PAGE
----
Shooting 4K Video For Online Distribution – Is it Worth it?

Do you remember the vigorous debate a couple of years ago whether the Canon DSLRs were capable of delivering true 1080p videos and how many lines they were actually able to resolve? Despite that the technology has advanced significantly these days with resolutions getting higher and higher as we speak the things haven’t change that much, especially in this regard.

The notion that the entry-level 4K cameras such as the Panasonic GH4 deliver just as good 4K videos as the high-end digital cinema cameras (if not better) still creates some ambiguous controversy in the filmmaking community. Shooting in 4K for web delivery is another frequently discussed question and here is a video where Linus from LinusTechTips shares his insights on the topic.

And, this is the response to the video this time by videographer and director Stronz Vanderploeg who puts the things into a little bit different perspective.

As a rule of thumb, if you are looking for optimal image quality you should always utilise the higher resolution than the one you are going to deliver your production in. The online distribution isn’t an exception to the rule as well. Furthermore, this is even more essential when you are shooting with some entry-level 4K cameras as this workflow ensures that you will get the best possible results when you are downsampling your 4K footage to 1080p.

The other aspect discussed in the above videos concerns the YouTube compression. Obviously, 4K videos are played back not only in higher resolution but in higher bit rate as well once uploaded to YouTube, so it’s always better to deliver your videos in the maximum resolution if you want to get better play back performance, no matter of the quality mode you choose to watch them in.

Plus, when you are dealing with compression and oversampling the resolution of your 4K videos is more likely to produce fewer compression artefacts, thus providing better overall image quality in 1080p.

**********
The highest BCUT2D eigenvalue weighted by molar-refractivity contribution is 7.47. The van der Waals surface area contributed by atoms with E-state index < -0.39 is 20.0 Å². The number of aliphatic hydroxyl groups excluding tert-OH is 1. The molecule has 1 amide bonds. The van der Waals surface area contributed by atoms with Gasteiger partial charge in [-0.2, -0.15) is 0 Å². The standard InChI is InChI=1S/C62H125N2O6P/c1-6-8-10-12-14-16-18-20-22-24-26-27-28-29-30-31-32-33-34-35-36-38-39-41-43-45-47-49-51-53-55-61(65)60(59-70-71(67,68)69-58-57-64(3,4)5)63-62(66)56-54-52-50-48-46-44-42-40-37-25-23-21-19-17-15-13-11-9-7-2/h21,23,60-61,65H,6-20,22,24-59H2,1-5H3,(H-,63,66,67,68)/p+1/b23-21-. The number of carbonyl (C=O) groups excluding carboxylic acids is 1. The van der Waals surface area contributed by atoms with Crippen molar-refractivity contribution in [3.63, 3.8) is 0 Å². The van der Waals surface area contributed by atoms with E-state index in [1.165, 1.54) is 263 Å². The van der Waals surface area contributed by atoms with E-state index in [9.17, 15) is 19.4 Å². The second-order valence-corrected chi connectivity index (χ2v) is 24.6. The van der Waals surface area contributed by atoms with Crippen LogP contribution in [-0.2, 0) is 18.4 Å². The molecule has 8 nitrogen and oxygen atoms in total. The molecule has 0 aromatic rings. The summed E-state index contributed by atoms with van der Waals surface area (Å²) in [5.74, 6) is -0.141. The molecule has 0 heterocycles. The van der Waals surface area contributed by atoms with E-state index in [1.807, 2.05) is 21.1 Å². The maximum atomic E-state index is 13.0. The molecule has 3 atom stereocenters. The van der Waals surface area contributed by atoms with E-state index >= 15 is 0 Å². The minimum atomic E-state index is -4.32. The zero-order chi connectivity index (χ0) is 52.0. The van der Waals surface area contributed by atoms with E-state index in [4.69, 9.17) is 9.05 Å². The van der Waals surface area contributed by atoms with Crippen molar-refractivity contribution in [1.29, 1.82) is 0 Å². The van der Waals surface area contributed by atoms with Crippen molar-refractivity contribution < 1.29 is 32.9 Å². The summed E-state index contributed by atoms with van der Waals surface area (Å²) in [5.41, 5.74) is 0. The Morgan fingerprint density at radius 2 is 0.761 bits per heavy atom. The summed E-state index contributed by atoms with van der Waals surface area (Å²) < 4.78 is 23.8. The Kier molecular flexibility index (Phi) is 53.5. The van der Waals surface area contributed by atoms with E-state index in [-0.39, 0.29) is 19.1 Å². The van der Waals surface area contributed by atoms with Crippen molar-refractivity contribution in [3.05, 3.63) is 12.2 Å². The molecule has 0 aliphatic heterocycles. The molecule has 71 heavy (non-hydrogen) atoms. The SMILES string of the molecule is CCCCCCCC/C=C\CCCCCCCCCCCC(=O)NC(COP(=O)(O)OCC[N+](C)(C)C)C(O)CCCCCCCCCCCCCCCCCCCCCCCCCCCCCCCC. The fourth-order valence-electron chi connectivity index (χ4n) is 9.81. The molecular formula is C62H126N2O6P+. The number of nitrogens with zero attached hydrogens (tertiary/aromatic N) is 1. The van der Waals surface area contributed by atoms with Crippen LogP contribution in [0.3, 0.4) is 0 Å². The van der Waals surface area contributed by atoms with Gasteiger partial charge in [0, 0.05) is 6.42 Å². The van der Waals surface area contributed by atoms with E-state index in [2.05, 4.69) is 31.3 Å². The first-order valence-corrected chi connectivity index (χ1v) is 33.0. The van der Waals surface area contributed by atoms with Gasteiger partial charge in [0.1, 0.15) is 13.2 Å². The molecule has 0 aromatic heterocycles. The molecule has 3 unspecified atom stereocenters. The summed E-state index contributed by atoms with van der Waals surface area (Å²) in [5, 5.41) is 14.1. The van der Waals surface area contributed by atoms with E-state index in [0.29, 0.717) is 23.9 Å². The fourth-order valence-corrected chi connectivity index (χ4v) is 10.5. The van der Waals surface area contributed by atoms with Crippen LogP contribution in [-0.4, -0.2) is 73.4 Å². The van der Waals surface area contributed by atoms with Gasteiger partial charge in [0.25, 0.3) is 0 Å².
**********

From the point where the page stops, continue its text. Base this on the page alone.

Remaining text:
You also have the benefit of cropping and re-adjusting framing to some extent in post-production when you are delivering in 1080p resolution downsampled from the 4K master footage. Upsampling of 1080p video to 4K for final delivery also makes sense on certain occasions, but only if you use a camera that shoots true 1080p images just like the Arri Amira is capable of delivering upsampled UHD footage from it’s native 3.4K sensor.

So the answer to the above question is “Yes”, shooting in 4K and getting this extra resolution is absolutely worth it, especially when you have the post-production resources to handle this type of media. File size is another important consideration you shouldn’t underestimate.

As it was discussed numerous times in the past, not every 1080p video is created equal, just as not every 4K camera provides the same image quality. Whether you are shooting on a camera such as the Red Epic or the Panasonic GH4 you simply have to know well the strengths and limitations of your camera system so that you can produce the best final product.

[via: PetaPixel, source: LinusTechTipsStronz Vanderploeg]

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  • Erwin Hart

    Hi, thanks for all the good work on your 4K shooters website/vlog. Some feedback: I am not sure I fully agree with your line “The notion that the entry-level 4K cameras such as the Panasonic GH4 deliver just as good 4K videos as the high-end…{etc} “. In terms of level of detail and amount of pixels, you are right, but the dynamic range of camera’s like the Arri Alexa and Red Dragon (14+ stops) is still a significantly better than the GH4 which maxes out at 10 stops for video. The effect of this is very visible to anyone trying to film outside on a bright day (resulting in blown out skies, or very dark shadowy area’s etc.). Arri and Red are simply superior in dynamic range. Well, they better be, as they cost 30x more!
    VLOG for GH4 may improve on that. I own a GH4 and use it for 4K video all the time. In terms of bang for the buck (1300 USD) it is superb. New bridge camera’s like the Panasonic FZ1000 and new Sony RC10 mark II are very close in terms of 4K. The Sony RC10 has SLOG built-in btw. So I guess improvements in dynamic range is where the game is at now. Better codecs (H265) are on the way as well…

    • Vlady Radev

      I totally agree. That’s why I’ve written “….still creates some ambiguous controversy in the filmmaking community.”